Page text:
Acting upon findings that there will be a reduction of about 40 percent of war production within three months after the defeat of Germany which will free over 4,000,000 workers, the Board decided to:

1. Remove almost all controls over materials immediately upon the defeat of Germany except those

that are absolutely necessary to assure the reduced measure of war production necessary to beat Japan, This means that all manufacturers can use any plant and any materials that are

not needed for military production for any civilian production. 2. The War Production Board and other Government agencies will do everything within their powers

to assist and encourage industry in resuming civilian production and maintaining employment

through the "know-how" of its industry divisions and industry and labor advisory Committees. 3. The Board will maintain its organization and powers so as not to relinquish authority until

it is certain that the war production program is adequate for victory over Japan.

The purpose of the decision, arrived at the Board meeting after a sweeping re-survey of the military and production situation, is two-fold. First, to assure full military production until final victory over Japan. Second, to free civilian enterprise to the utmost.

Industry is to be allowed in its own way, according to the availability of markets, men, materials and plants, to do the swiftest and most effective job possible of restoring production, making whatever people want and affording maximum employment, just as quickly as possible. The plan is simple in outline. Detailed procedures for putting it into effect will be developed promptly. The plan provides as follows:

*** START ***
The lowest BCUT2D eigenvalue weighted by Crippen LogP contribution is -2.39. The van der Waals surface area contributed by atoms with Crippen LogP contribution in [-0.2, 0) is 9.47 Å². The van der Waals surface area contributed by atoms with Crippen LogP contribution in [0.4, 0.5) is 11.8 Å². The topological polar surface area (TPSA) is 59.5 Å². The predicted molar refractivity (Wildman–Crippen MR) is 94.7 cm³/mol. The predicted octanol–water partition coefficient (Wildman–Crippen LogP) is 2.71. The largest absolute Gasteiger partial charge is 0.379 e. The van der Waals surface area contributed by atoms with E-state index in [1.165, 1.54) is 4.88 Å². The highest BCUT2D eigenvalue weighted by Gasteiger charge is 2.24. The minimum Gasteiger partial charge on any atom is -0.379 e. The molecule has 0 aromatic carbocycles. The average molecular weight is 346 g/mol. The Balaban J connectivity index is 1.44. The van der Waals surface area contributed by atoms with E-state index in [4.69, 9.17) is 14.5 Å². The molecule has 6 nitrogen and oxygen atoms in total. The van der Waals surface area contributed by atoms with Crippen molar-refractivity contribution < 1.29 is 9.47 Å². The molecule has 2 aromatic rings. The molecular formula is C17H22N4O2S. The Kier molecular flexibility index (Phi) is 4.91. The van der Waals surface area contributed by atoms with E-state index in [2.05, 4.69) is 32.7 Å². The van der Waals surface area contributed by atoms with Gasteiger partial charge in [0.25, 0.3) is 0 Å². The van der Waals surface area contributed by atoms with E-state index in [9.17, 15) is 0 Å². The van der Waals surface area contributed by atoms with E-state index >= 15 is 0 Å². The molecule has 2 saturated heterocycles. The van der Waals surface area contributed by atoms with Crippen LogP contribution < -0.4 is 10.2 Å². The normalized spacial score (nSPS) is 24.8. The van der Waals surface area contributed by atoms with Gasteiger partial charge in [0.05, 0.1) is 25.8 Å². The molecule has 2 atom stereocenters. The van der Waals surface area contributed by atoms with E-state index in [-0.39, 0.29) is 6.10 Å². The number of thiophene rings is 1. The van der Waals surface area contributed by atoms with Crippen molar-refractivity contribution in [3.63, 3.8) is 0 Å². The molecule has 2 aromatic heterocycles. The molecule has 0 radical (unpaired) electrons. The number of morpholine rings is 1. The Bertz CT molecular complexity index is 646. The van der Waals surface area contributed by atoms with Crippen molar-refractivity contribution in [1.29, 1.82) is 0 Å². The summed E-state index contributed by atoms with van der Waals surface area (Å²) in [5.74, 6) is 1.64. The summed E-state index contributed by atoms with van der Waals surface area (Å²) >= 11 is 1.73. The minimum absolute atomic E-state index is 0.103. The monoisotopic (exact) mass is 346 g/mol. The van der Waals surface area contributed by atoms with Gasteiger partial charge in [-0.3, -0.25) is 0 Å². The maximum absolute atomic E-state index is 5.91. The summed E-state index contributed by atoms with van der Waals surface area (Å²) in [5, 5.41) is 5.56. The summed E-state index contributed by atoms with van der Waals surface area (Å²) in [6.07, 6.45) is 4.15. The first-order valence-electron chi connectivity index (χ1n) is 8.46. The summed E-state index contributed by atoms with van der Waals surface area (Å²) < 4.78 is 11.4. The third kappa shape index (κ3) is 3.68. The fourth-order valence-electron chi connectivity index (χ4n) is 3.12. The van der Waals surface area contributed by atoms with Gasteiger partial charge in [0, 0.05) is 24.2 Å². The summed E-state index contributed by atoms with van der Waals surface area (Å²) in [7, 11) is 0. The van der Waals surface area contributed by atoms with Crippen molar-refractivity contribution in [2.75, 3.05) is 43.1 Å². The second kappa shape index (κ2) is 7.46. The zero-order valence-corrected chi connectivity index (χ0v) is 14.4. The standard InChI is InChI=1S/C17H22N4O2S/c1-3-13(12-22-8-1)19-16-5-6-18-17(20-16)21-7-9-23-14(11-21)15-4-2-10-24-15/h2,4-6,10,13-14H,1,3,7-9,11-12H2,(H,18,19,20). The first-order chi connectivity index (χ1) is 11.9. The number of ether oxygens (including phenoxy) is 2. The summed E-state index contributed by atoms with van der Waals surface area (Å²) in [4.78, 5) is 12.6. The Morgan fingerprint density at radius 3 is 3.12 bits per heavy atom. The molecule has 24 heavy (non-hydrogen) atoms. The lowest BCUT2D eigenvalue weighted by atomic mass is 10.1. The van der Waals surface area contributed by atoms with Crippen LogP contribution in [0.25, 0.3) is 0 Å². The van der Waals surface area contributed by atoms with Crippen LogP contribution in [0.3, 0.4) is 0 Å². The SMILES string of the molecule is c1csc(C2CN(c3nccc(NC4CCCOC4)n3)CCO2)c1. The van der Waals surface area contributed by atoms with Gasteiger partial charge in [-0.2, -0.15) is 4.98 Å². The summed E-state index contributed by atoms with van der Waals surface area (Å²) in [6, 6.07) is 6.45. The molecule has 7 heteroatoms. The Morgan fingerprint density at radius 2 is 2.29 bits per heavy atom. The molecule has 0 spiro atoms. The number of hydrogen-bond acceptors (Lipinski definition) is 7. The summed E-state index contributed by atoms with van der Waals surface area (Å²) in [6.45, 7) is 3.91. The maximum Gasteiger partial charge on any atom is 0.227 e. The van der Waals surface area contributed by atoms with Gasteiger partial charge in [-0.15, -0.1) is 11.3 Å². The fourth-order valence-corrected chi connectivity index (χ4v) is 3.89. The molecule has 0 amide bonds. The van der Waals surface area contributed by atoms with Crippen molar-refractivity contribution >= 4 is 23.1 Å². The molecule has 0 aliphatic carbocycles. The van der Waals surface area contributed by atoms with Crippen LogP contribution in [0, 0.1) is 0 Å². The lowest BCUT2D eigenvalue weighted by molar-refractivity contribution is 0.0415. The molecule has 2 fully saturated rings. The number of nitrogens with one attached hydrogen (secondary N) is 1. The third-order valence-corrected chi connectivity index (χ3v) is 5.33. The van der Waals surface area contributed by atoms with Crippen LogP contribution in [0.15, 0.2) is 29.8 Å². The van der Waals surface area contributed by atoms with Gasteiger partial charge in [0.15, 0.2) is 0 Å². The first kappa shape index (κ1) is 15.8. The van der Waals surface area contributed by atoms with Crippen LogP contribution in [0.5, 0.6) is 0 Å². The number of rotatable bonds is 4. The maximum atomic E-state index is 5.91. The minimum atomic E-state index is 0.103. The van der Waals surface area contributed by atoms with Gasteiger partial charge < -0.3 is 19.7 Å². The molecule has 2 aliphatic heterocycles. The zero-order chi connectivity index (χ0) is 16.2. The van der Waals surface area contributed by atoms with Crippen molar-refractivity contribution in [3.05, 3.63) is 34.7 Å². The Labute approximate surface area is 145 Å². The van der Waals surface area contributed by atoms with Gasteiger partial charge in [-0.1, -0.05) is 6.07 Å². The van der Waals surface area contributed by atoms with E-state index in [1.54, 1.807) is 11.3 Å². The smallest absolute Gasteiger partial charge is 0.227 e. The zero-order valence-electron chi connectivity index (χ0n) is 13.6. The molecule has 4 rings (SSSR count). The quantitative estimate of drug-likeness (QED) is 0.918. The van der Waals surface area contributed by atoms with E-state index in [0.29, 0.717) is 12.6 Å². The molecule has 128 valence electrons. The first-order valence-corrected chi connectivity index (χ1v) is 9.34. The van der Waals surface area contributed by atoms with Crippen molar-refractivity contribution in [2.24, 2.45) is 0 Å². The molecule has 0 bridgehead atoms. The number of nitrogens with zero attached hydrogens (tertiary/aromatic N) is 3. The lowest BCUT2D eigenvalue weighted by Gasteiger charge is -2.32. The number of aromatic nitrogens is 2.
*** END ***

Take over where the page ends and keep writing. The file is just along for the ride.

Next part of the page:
There will be only one preference rating, in addition to the present emergency AAA rating, and this rating will be reserved exclusively for military programs during the war against Japan. All other production will be unrated, Manufacturers will be permitted to accept unrated oigters but they will be obliged to fill rated military orders ahead of all other business,

After Germany's collapse no programming of civilian production will be necessary. The information which the War Production Board has on the available supplies of materials, components, facilities, and manpower indicates that maximum civilian output can be achieved without detailed priorities regulation from Washington. The War Production Board will retain its Industry Divisions and its Industry Division Requirements Committees whose job will be to make certain that no one is permitted to procure an unreasonable amount of any material or product, that needed materials and components are made available to top essential civilian activities such as transportation, utilities, and fuel, and that small business is given an equal opportunity to secure materials and supplies.

A very few allocation orders will be continued for materials that remain tight, such as lumber, textiles, and certain chemicals. For example, it will be necessary to continue strict controls of the use of lumber, particularly for major construction projects.

The Controlled Materials Plan for allocating steel and copper will be continued only for the quarter in which hostilities in Europe cease.